Madness, MADNESS I tell you.
Between being unable to use my router planing sled to post process the 9 cutting boards (that were supposed to be five, but I got all Wilsony about it), trying to remediate my C++ code, fixing my fridge, cleaning my kitchen and livingroom, doing laundry and…erm… okay I ran out…
I’ve been pulling my hair out!
Working on Cygwin I’ve been fixing all (yes all) of my old C++ code. It’s a slog. The goal is to bring it from “Scott Meyers first edition” to “Bjarne Stroustrup, 4th edition” over time.
I have MyLib (not what it’s called.) I use it all over the place, including in “mycgilib.” The mycgilib.a compiles fine and the mycgilib_test compiles and runs wonderfully.
HOWEVER, when I link mycgilib and mylib in a 3rd executable, the linker complains that mycgilib can’t find methods in mylib. It was amazingly frustrating.
I’ll spare you the gory details. But it turns out you have to include the dependent library on the right. The linker won’t just take the list of libraries and try to sort out the dependency graph. It goes right to left. Who knew? (hush.)
Then there’s the cutting board saga. More about that when I have pictures to share. My intention was to have 5 done at the end of last week. I ended up with enough material for more than a dozen, though I stopped starting them at 9. Problem is, I was using a 2″ surface cutter on my router to plane the boards. That’s all well and good when you’re working with edge grain. It sails through it like shit through a goose. So I played fast and loose with the dimensions, figuring I’d hog material off the final end grain boards using the same method. After all, a 2″ carbide blade bit cruising at 13,000 rpms can REALLY plow through some material.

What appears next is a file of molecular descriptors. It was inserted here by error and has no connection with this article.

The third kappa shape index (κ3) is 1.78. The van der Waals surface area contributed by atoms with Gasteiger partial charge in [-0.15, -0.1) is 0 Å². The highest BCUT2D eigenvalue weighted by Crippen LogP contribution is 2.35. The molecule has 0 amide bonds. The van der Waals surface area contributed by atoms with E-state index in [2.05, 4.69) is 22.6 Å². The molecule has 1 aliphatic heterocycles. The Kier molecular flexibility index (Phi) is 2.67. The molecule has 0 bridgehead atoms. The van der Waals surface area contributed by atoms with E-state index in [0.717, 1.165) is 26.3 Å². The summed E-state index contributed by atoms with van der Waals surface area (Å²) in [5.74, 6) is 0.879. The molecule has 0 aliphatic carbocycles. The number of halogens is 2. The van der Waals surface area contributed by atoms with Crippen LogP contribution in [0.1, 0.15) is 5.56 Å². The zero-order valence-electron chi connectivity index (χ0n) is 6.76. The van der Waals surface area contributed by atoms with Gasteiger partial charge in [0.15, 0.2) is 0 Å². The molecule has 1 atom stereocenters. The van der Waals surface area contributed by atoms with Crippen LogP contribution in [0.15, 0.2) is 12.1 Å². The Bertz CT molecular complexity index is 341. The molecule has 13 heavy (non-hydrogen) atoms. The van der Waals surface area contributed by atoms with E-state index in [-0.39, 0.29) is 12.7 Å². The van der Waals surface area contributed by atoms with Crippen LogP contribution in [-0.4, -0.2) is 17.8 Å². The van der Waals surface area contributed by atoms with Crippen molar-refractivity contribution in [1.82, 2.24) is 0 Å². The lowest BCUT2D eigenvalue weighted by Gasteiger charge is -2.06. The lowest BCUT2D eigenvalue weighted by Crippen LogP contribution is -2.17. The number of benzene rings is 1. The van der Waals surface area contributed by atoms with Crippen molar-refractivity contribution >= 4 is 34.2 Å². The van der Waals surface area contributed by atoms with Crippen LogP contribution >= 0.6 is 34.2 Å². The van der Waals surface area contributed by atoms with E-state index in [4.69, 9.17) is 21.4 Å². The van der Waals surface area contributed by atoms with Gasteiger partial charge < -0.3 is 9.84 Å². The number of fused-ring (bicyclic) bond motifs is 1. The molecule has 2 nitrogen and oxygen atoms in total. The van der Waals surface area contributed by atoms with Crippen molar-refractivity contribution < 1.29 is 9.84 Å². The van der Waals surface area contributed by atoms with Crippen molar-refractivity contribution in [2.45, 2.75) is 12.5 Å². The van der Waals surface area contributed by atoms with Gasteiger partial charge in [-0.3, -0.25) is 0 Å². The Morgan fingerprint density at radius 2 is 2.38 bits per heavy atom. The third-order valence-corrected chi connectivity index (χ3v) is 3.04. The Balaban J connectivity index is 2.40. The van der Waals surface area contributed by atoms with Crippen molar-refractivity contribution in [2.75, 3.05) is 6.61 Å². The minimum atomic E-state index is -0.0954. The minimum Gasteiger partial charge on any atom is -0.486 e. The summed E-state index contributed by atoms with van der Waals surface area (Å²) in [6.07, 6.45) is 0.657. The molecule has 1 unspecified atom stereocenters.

UNTIL I tried it. I fixed the board to my funky router glue-up sled/table thingie and went at it. I got about 4″ into the cut when there was a BANG and the router shot out of my hands and hit me in the chest. Scared the crap out of me.
I tried backing off on the depth of cut. Even back to 1/64″ it was banging against the endgrain something awful. And the finish was a disaster. It was pulling the fibers of the maple apart like rubbing your hand across the top of a paintbrush, meaning that I would have to sand for what seems like days in order to grind the thing down to pristine wood.
I’m not doing that.
What I need is a drum sander.
What I need is THIS drum sander (or, something I make that’s close to that) so that I can safely sand material off of a board.
In the future I have to be a lot more judicious about the final lengths of my laminations.
There is another possibility that’s on the way. A fly cutter for a milling machine (which has the same 1/2″ shank size as my router.) That might just do the trick of cutting rather than rubbing the tool against the work, which is what’s really required to cut the thing. The surfacing tool had far too much cutter engagement.
So we’ll see.
Anyway that was today. Time to get Xerces going with my xmlrpc library.